Pink Walloper

Rhododendron x griffithianum
'Pink Walloper' aka 'Lem's Monarch'


"But bid him be careful of river banks, & beware how he plucks flowers, remembering that every bush he sees may be a goddess in disguise."

-Thomas Bulfinch
(1796-1867)

   

There are two small specimens of 'Pink Walloper' at a gardened estate where I do some landscaping. A "small" specimen is an amusing thing to ponder, because no part of this shrub is ever actually small.

It has leaves two or three times larger than other Ironclad rhododendrons, & a single trumpet-flower is wider than many another ironclad's entire truss. The stems & structure is also very thick to support the enormous trusses. Yet the ten-year size is only a little larger than so many standard rhododendrons with smaller components: six to ten feet tall, ten to twelve feet wide.

Pink WalloperA photo is insufficient to capture the impact of one of these enormous trusses, as a photo can show the beauty of the color, pink with dark pink rim & fading to white deep in the throat, but the scale is lost. When looking at a photo of the flowers, bare in mind their additional enormity. The third photo below is of a single fallen trumpet, & it is so big you couldn't hide it behind a closed fist.

The northwest's legendary rhody collector & breeder Dr. Frank Mossman found this pumped-up rhody growing in the fields of another Northwest legend, Halfdan Lem of Seattle, & obtained the plant from Lem for further development, while Lem himself developed other giants from the seedling group.

'Pink Walloper' became part of a series of giant-flowering cultivars often called "the walloper group,' including 'Red Walloper,' 'Point Defiance,' & 'Gwen Bell.'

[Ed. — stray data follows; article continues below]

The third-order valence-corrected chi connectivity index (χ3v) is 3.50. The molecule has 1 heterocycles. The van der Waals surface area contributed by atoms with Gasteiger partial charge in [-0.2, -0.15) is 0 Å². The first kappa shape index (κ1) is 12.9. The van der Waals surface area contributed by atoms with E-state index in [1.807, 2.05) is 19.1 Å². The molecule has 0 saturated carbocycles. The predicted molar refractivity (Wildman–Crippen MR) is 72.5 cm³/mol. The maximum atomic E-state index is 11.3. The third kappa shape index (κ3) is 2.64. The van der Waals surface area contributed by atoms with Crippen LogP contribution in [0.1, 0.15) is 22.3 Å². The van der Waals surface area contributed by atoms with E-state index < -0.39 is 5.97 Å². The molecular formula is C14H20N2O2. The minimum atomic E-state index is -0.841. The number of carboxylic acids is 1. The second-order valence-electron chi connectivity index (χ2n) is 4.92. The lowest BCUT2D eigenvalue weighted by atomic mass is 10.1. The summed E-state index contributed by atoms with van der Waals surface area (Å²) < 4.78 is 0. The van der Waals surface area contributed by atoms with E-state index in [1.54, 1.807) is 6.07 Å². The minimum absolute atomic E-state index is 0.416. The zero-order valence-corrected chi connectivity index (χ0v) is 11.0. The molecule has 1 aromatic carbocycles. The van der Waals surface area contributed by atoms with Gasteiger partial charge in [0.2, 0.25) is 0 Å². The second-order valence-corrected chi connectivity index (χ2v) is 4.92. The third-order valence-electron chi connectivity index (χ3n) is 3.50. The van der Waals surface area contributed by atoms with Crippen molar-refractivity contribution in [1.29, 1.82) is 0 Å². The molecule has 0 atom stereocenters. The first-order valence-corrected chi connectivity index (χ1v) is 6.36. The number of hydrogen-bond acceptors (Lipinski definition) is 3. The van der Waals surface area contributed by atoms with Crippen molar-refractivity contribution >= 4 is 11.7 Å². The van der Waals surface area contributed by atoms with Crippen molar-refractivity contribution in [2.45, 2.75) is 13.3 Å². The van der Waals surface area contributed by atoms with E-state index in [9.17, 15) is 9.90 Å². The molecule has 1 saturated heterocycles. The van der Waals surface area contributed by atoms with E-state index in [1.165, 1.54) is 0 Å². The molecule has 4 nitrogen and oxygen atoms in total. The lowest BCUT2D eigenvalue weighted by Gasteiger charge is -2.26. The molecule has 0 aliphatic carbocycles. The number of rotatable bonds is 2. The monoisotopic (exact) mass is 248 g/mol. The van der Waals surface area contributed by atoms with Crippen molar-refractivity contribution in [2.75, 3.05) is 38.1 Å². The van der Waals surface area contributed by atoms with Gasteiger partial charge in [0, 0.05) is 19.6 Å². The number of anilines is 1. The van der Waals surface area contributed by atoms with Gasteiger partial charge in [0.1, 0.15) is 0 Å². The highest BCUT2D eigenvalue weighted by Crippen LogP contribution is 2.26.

For years 'Lem's Monarch' (introduced in 1971, two years after Halfdan's death, & over a decade after 'Pink Walloper' was blooming in Halfdan's field) was considered yet another cultivar, or perhaps a sister-seedling for this group. But 'Pink Walloper' & 'Lem's Monarch' are today regarded as interchangeable names for a single clone.

It originated as a across between pink-flowering 'Anna' (named for Halfdan's wife) & red-flowering 'Marinus Koster' (named for its hybridizer from the generation preceding Halfdan's). Neither of those had the flowers of such steroidal size. Both were Rhododendron griffithianum hybrids.

Pink WalloperA walloper has come to mean anything that is extravagant or amazing & large, as when remarking to someone with an impressively bruised eye, "Wow, that's one walloper of a shiner." A walloper is also someone who hits a baseball extremely hard, or is in any context a winner by a wide margin, though formerly a walloper or bruiser was someone who walloped or hit something or someone, whether the wife, family dog, or blacksmith's anvil.

Also a walloper is the opposite of a white lie; it's an extravagant lie, synonymous with "whopper." The term was also slang for "Dockworker," & given Halfdan's background as an Alaska fisherman, he likely knew that meaning well, & the name for all its meanings played into his famous sense of humor.

Halfdan was a big Norwegian, born in Nordfjord, Norway, & arrived in Seattle by way of Ketchikan, Alaska, where he had been a partner in a fishing & canning company. In 1933 he & his wife Anna moved to Seattle & began developing rhododendrons. Anna helped out & even named some of the creations, but the rhodies were mainly Halfdan's obsession. She watched him in the fields, an enormous fellow whom she kept well-fed, dashing amidst his shrubs with pollen on his fingers, pollenizing trusses like a madman.

Halfdan until his death in 1969 at the age of eighty-three was a central figure of the Rum Dum Club which met at various members' houses, or in each others' gardens. At these gatherings he was noted for his hard drinking & his laughter & humor. The membership of the Rum Dum Club was a who's-who of pioneer hybridizers in the Northwest, including Frank Mossman of Vancouver, Washington, who helped develop 'Pink Walloper' (see the "Western Flame" azalea page for more about Dr. Mossman).

   



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